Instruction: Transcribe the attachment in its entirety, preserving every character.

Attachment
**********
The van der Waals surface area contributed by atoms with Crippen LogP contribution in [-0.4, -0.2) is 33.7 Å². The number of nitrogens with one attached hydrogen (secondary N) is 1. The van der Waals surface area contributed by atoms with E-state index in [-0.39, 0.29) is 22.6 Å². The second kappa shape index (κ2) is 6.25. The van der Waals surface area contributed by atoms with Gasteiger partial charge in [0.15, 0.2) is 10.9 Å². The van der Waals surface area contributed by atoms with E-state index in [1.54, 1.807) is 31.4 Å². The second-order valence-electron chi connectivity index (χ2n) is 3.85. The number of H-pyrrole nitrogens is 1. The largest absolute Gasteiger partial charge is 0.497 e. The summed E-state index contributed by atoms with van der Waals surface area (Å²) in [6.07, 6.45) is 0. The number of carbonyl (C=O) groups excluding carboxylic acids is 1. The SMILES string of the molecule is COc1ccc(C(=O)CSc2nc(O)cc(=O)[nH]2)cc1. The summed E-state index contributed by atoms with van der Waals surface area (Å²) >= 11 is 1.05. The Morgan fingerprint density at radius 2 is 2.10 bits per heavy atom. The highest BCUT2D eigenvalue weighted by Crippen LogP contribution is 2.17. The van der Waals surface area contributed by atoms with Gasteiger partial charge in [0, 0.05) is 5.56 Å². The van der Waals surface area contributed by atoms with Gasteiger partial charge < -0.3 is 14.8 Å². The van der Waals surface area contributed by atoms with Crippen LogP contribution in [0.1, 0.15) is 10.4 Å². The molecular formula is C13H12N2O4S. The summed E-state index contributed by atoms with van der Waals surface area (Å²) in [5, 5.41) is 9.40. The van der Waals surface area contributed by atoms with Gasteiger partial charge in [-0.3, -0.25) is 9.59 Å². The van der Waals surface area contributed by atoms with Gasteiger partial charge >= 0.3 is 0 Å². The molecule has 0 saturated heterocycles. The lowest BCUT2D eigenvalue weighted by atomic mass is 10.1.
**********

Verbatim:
The van der Waals surface area contributed by atoms with Crippen LogP contribution in [-0.4, -0.2) is 33.7 Å². The number of nitrogens with one attached hydrogen (secondary N) is 1. The van der Waals surface area contributed by atoms with E-state index in [-0.39, 0.29) is 22.6 Å². The second kappa shape index (κ2) is 6.25. The van der Waals surface area contributed by atoms with Gasteiger partial charge in [0.15, 0.2) is 10.9 Å². The van der Waals surface area contributed by atoms with E-state index in [1.54, 1.807) is 31.4 Å². The second-order valence-electron chi connectivity index (χ2n) is 3.85. The number of H-pyrrole nitrogens is 1. The largest absolute Gasteiger partial charge is 0.497 e. The summed E-state index contributed by atoms with van der Waals surface area (Å²) in [6.07, 6.45) is 0. The number of carbonyl (C=O) groups excluding carboxylic acids is 1. The SMILES string of the molecule is COc1ccc(C(=O)CSc2nc(O)cc(=O)[nH]2)cc1. The summed E-state index contributed by atoms with van der Waals surface area (Å²) >= 11 is 1.05. The Morgan fingerprint density at radius 2 is 2.10 bits per heavy atom. The highest BCUT2D eigenvalue weighted by Crippen LogP contribution is 2.17. The van der Waals surface area contributed by atoms with Gasteiger partial charge in [0, 0.05) is 5.56 Å². The van der Waals surface area contributed by atoms with Gasteiger partial charge < -0.3 is 14.8 Å². The van der Waals surface area contributed by atoms with Crippen LogP contribution in [0.1, 0.15) is 10.4 Å². The molecular formula is C13H12N2O4S. The summed E-state index contributed by atoms with van der Waals surface area (Å²) in [5, 5.41) is 9.40. The van der Waals surface area contributed by atoms with Gasteiger partial charge in [-0.3, -0.25) is 9.59 Å². The van der Waals surface area contributed by atoms with Gasteiger partial charge >= 0.3 is 0 Å². The molecule has 0 saturated heterocycles. The lowest BCUT2D eigenvalue weighted by atomic mass is 10.1.